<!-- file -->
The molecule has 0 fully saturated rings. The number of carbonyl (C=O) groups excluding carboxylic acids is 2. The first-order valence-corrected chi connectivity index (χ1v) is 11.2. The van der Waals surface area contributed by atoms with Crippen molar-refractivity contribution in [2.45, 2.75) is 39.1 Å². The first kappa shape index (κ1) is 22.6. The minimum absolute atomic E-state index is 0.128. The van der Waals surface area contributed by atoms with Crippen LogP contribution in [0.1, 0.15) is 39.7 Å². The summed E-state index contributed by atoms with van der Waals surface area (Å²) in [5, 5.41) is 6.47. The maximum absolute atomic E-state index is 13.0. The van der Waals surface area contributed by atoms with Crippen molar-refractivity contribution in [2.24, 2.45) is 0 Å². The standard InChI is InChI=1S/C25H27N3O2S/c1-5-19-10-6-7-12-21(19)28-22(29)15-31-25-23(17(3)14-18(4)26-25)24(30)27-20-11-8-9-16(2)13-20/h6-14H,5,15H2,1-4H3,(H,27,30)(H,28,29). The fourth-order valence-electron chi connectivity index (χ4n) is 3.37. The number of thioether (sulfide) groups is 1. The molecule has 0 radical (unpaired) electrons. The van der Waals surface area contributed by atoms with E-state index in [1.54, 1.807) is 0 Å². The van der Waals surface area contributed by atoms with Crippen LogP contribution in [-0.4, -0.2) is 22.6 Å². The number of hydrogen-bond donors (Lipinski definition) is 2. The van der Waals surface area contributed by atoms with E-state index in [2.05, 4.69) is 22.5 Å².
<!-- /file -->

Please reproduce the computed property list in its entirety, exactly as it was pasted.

The molecule has 0 fully saturated rings. The number of carbonyl (C=O) groups excluding carboxylic acids is 2. The first-order valence-corrected chi connectivity index (χ1v) is 11.2. The van der Waals surface area contributed by atoms with Crippen molar-refractivity contribution in [2.45, 2.75) is 39.1 Å². The first kappa shape index (κ1) is 22.6. The minimum absolute atomic E-state index is 0.128. The van der Waals surface area contributed by atoms with Crippen LogP contribution in [0.1, 0.15) is 39.7 Å². The summed E-state index contributed by atoms with van der Waals surface area (Å²) in [5, 5.41) is 6.47. The maximum absolute atomic E-state index is 13.0. The van der Waals surface area contributed by atoms with Crippen molar-refractivity contribution in [2.24, 2.45) is 0 Å². The standard InChI is InChI=1S/C25H27N3O2S/c1-5-19-10-6-7-12-21(19)28-22(29)15-31-25-23(17(3)14-18(4)26-25)24(30)27-20-11-8-9-16(2)13-20/h6-14H,5,15H2,1-4H3,(H,27,30)(H,28,29). The fourth-order valence-electron chi connectivity index (χ4n) is 3.37. The number of thioether (sulfide) groups is 1. The molecule has 0 radical (unpaired) electrons. The van der Waals surface area contributed by atoms with E-state index in [1.54, 1.807) is 0 Å². The van der Waals surface area contributed by atoms with Crippen LogP contribution in [-0.4, -0.2) is 22.6 Å². The number of hydrogen-bond donors (Lipinski definition) is 2. The van der Waals surface area contributed by atoms with E-state index in [2.05, 4.69) is 22.5 Å².